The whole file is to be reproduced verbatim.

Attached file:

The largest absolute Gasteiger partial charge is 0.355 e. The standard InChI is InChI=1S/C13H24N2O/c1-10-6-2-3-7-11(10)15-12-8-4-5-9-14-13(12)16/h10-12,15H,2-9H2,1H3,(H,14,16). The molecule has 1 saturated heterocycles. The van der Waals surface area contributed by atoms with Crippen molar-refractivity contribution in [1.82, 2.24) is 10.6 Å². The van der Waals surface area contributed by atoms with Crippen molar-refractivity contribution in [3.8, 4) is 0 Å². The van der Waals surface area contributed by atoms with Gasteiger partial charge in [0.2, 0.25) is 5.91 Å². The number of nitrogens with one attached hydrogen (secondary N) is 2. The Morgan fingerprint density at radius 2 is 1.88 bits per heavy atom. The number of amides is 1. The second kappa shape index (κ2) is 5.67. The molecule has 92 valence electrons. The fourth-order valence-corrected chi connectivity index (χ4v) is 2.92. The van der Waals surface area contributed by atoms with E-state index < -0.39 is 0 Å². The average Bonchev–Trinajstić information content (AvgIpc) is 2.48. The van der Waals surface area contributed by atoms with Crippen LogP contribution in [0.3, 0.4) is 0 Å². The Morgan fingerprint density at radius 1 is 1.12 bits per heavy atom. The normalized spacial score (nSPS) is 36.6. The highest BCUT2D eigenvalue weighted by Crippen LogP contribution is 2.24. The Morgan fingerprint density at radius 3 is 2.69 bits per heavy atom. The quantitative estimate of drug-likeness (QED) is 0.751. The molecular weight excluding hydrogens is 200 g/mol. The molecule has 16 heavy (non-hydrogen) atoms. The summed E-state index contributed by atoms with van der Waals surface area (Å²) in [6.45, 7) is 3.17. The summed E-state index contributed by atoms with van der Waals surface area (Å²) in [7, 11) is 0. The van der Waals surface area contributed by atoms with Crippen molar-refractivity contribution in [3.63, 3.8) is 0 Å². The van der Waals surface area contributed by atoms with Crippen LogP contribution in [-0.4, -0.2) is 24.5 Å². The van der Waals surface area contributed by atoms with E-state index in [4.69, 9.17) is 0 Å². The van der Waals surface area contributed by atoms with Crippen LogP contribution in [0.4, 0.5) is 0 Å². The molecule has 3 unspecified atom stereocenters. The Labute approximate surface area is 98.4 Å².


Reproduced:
The largest absolute Gasteiger partial charge is 0.355 e. The standard InChI is InChI=1S/C13H24N2O/c1-10-6-2-3-7-11(10)15-12-8-4-5-9-14-13(12)16/h10-12,15H,2-9H2,1H3,(H,14,16). The molecule has 1 saturated heterocycles. The van der Waals surface area contributed by atoms with Crippen molar-refractivity contribution in [1.82, 2.24) is 10.6 Å². The van der Waals surface area contributed by atoms with Crippen molar-refractivity contribution in [3.8, 4) is 0 Å². The van der Waals surface area contributed by atoms with Gasteiger partial charge in [0.2, 0.25) is 5.91 Å². The number of nitrogens with one attached hydrogen (secondary N) is 2. The Morgan fingerprint density at radius 2 is 1.88 bits per heavy atom. The number of amides is 1. The second kappa shape index (κ2) is 5.67. The molecule has 92 valence electrons. The fourth-order valence-corrected chi connectivity index (χ4v) is 2.92. The van der Waals surface area contributed by atoms with E-state index < -0.39 is 0 Å². The average Bonchev–Trinajstić information content (AvgIpc) is 2.48. The van der Waals surface area contributed by atoms with Crippen LogP contribution in [0.3, 0.4) is 0 Å². The Morgan fingerprint density at radius 1 is 1.12 bits per heavy atom. The normalized spacial score (nSPS) is 36.6. The highest BCUT2D eigenvalue weighted by Crippen LogP contribution is 2.24. The Morgan fingerprint density at radius 3 is 2.69 bits per heavy atom. The quantitative estimate of drug-likeness (QED) is 0.751. The molecular weight excluding hydrogens is 200 g/mol. The molecule has 16 heavy (non-hydrogen) atoms. The summed E-state index contributed by atoms with van der Waals surface area (Å²) in [6.45, 7) is 3.17. The summed E-state index contributed by atoms with van der Waals surface area (Å²) in [7, 11) is 0. The van der Waals surface area contributed by atoms with Crippen molar-refractivity contribution in [3.63, 3.8) is 0 Å². The van der Waals surface area contributed by atoms with Crippen LogP contribution in [-0.4, -0.2) is 24.5 Å². The van der Waals surface area contributed by atoms with E-state index in [4.69, 9.17) is 0 Å². The van der Waals surface area contributed by atoms with Crippen LogP contribution in [0.4, 0.5) is 0 Å². The molecule has 3 unspecified atom stereocenters. The Labute approximate surface area is 98.4 Å².